The Yoga Sutra loosely defines ‘abhyasa’ as practice. I use this term frequently in relation to how I apply the principles of sobriety to my life style.
Another aspect of the definition of ‘abhyasa’ is ardent effort. Again, I have pondered this term as it applies to a life style of peace and sobriety. I think of an ardent effort as hard work, nose to the grind stone with blood, sweat and tears. However, the dictionary defines ‘ardent’ as enthusiastic or passionate. My wife often describes me a passionate, and not necessarily in a romantic way. I do get fired up about our hope of sobriety and our hope of a calm and steady mind.
As I practice the 12 Steps and Yoga, I am coming to recognize that blood, sweat and tears are required in our passionate efforts to work our program. This work effort slowly transforms blood, sweat and tears in to serenity, courage and wisdom.
Doing the work results in blood, sweat and tears.
Being sober IS the result of serenity, courage and wisdom.
I cannot do serenity. I can be serene.
I cannot do courage. I can be courageous.
I cannot do wisdom. I can be wise.
You may have heard my story of Ray. Ray was 90+ years old when I met him. He was a spiritual pillar in his small church community. He came to me following several strokes and could not put more than a word or two together to express himself. He loved his Bible and his daily study guide although he was no longer able to read. So he asked me to read to him. One particular day, the reading and reflection was about Jesus instructing us to “Pray always”.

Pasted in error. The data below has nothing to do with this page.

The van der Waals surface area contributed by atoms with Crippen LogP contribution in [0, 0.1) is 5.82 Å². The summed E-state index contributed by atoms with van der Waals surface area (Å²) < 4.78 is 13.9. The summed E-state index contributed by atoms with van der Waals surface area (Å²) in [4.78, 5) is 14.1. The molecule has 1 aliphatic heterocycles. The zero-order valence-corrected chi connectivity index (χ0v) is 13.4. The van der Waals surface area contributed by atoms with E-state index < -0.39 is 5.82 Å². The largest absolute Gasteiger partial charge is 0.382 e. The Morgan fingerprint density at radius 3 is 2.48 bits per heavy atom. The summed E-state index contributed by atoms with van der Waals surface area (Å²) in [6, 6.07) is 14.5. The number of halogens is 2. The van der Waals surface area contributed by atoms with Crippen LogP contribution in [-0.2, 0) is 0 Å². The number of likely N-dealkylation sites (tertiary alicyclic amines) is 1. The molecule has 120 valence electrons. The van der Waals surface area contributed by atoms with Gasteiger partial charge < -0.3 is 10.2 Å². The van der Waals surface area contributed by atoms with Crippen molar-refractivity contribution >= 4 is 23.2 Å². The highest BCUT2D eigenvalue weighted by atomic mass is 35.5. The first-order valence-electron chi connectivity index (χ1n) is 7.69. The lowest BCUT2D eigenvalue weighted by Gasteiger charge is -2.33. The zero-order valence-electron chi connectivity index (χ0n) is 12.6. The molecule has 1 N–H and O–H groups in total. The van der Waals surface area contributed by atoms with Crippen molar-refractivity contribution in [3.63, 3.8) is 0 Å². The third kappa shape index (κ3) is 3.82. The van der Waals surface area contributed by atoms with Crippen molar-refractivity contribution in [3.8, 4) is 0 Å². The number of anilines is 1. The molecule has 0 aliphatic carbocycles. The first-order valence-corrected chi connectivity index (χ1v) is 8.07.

I asked Ray: How do you pray always?
He was quiet for a couple of minutes, while he bowed his head.
He slowly lifted his head and fixed his eyes on my soul.
Thank you Ray. I will carry this wisdom to my grave and beyond.
How much effort does it take to be grateful?
How much effort does it take to accept your gratitude?
Oops! I have to pay attention to this second question as I am not very good at accepting your gratitude.
Hmmm? That means I am not very good at accepting your prayer for me.
Today, my intention is to hear your prayer of gratitude. This will be a good practice.
We’ll meet beside restful waters in mutual gratitude. We will practice together.